Insurance companies exist to make a profit. There is no intrinsic attitude of benevolence, compassion or philanthropy. They exist to receive our money, invest it and hold the profits, all while hoping that the consumer does not make claims against their policy. It is corporate gambling. We, the consumer, want so much more from our health care system. Because the system deals with the lives of people, their own health, the health of loved ones, the sanctity of life itself, we expect that insurance companies will be sympathetic to our claims for benefits. But they simply live by the benefits handbook. If you paid for a certain level of benefits then you receive those benefits. If you didn’t then you don’t. Their attitude, and rightly so, is that if you want to change the conditions of the wager, that is, you want the potential for a higher payoff on a bet with longer odds, then you must make a greater wager yourself and pay more in health care premiums. A small wager on our part will never yield a large payout by the “house.”
Having a son with autism who is routinely denied benefits, I can, at times, find myself arguing for his benefits on the basis of compassion, asking, “How can you deny him access to the health care he needs to get better?” The real answer–that no insurance company will say–is, “You lost the bet. You didn’t wager enough to win the payout you’re looking for.” My attitude can reflect a sense of entitlement on my behalf. (Quite the quandary I find myself in now, isn’t it?)
When Americans argue for illegal immigration based on the idea that consumer prices are kept lower, we pay tribute to our capitalist ideology and to our warped and misplaced sense of priorities. But it is the same argument that one must use in evaluating the availability of health care benefits. If they are provided to everyone, then that cost must be assumed somewhere in the economy. Each individual consumer will have to pay a higher cost in order to pay the insurance companies who will manage the health care system. Are we willing to bear these costs? Are we so concerned with the plight of the uninsured that we will pay more at the register?
It IS a shame that all people don’t have health insurance, but not because the government is remiss in its obligation to provide it, but because the lack thereof is reflective of the American emphasis on profit over people, lives, and relationships. Certainly, costs would rise throughout the economy, but taxes might go down as federal, state and local governments became less responsible for the uninsured. But this ought not to be an economic discussion. It ought to be a discussion about an America which values life and puts its money where its mouth is. As an authentically conservative, pro-life American, I would hold in great esteem a government which consistently values the protection of life. Not because Americans are entitled to it, but because our collective moral compass compels us to love our neighbor as we love ourselves.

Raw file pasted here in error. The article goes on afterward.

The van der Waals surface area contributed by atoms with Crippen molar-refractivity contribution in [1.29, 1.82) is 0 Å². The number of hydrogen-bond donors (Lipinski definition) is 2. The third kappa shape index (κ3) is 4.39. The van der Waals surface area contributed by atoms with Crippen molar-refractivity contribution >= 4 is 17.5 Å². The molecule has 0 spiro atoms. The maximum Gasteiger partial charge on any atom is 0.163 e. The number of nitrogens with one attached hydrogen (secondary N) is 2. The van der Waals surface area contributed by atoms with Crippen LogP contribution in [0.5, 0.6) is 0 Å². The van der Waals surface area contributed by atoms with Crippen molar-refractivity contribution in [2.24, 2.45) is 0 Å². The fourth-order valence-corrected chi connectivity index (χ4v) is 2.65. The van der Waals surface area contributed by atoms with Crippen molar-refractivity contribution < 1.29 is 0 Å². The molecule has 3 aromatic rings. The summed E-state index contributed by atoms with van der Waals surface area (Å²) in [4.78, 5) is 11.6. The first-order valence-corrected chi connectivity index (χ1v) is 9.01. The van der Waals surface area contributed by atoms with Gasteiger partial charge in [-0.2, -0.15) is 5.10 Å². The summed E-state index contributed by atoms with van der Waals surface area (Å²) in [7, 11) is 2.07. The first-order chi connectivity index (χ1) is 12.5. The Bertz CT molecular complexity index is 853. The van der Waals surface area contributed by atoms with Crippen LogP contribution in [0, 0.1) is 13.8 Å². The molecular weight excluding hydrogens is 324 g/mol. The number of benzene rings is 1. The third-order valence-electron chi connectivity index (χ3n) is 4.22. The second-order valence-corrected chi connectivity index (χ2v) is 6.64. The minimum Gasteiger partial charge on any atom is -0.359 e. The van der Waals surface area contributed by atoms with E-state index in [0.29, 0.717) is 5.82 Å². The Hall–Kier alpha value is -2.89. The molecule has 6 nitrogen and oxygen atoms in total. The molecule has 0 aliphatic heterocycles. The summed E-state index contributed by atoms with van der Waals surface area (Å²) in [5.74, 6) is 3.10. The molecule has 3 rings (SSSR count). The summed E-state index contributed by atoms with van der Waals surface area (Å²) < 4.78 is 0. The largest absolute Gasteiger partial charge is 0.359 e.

Until such time, however, we find that the choice of who has health insurance and who doesn’t is left to the worker himself. Choices have consequences. Americans who eschew education will find themselves in jobs without health care. Americans who make poor choices with their bodies will find themselves without health care. Some people say this isn’t fair. But no one wants life to be fair. They want it to be unfair in their favor. It would be unfair if someone achieved a benefit without paying for it. It would be unfair for someone to take that which they haven’t earned. What IS fair is that all Americans have access to some level of health care benefits even today. They simply need to learn how to access it—through education, hard work, and character.
So therein lays our solution. Our goal should not be to reinforce the growing sense of entitlement by providing universal health care. It should be to teach values and morals; to teach the relationship between choices and consequences; to reinforce long term thinking and planning; to teach personal responsibility and accountability. These are the personal premiums required to access health care in the United States.